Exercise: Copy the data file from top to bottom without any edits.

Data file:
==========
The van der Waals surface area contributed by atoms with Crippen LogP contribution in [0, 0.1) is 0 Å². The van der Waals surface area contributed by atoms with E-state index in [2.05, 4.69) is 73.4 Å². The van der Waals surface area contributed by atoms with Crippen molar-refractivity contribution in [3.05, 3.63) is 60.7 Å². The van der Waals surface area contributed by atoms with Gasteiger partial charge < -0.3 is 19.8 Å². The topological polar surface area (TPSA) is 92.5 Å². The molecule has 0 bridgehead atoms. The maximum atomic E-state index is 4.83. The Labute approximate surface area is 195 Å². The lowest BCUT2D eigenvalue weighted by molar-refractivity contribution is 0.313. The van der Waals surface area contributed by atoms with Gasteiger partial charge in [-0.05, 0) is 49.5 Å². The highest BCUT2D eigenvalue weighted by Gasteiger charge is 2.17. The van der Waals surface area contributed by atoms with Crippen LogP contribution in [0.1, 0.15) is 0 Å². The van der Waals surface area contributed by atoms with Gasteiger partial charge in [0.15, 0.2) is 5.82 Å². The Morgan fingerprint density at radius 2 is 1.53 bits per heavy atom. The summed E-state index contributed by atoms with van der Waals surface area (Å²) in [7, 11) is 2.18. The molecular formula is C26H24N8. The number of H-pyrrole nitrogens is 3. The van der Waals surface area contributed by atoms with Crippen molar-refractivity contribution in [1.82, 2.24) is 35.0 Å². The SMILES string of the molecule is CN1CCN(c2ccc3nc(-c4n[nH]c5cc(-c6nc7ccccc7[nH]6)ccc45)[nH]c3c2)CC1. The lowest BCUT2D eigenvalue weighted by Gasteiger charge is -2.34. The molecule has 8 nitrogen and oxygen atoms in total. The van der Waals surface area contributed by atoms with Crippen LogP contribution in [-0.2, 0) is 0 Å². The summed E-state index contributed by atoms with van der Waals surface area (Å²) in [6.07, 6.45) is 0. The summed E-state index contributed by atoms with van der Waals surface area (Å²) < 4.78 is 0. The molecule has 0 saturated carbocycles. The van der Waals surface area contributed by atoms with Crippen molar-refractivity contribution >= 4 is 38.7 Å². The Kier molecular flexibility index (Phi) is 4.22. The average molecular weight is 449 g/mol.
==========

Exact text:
The van der Waals surface area contributed by atoms with Crippen LogP contribution in [0, 0.1) is 0 Å². The van der Waals surface area contributed by atoms with E-state index in [2.05, 4.69) is 73.4 Å². The van der Waals surface area contributed by atoms with Crippen molar-refractivity contribution in [3.05, 3.63) is 60.7 Å². The van der Waals surface area contributed by atoms with Gasteiger partial charge < -0.3 is 19.8 Å². The topological polar surface area (TPSA) is 92.5 Å². The molecule has 0 bridgehead atoms. The maximum atomic E-state index is 4.83. The Labute approximate surface area is 195 Å². The lowest BCUT2D eigenvalue weighted by molar-refractivity contribution is 0.313. The van der Waals surface area contributed by atoms with Gasteiger partial charge in [-0.05, 0) is 49.5 Å². The highest BCUT2D eigenvalue weighted by Gasteiger charge is 2.17. The van der Waals surface area contributed by atoms with Crippen LogP contribution in [0.1, 0.15) is 0 Å². The van der Waals surface area contributed by atoms with Gasteiger partial charge in [0.15, 0.2) is 5.82 Å². The Morgan fingerprint density at radius 2 is 1.53 bits per heavy atom. The summed E-state index contributed by atoms with van der Waals surface area (Å²) in [7, 11) is 2.18. The molecular formula is C26H24N8. The number of H-pyrrole nitrogens is 3. The van der Waals surface area contributed by atoms with Crippen molar-refractivity contribution in [1.82, 2.24) is 35.0 Å². The SMILES string of the molecule is CN1CCN(c2ccc3nc(-c4n[nH]c5cc(-c6nc7ccccc7[nH]6)ccc45)[nH]c3c2)CC1. The lowest BCUT2D eigenvalue weighted by Gasteiger charge is -2.34. The molecule has 8 nitrogen and oxygen atoms in total. The van der Waals surface area contributed by atoms with Crippen LogP contribution in [-0.2, 0) is 0 Å². The summed E-state index contributed by atoms with van der Waals surface area (Å²) in [6.07, 6.45) is 0. The summed E-state index contributed by atoms with van der Waals surface area (Å²) < 4.78 is 0. The molecule has 0 saturated carbocycles. The van der Waals surface area contributed by atoms with Crippen molar-refractivity contribution >= 4 is 38.7 Å². The Kier molecular flexibility index (Phi) is 4.22. The average molecular weight is 449 g/mol.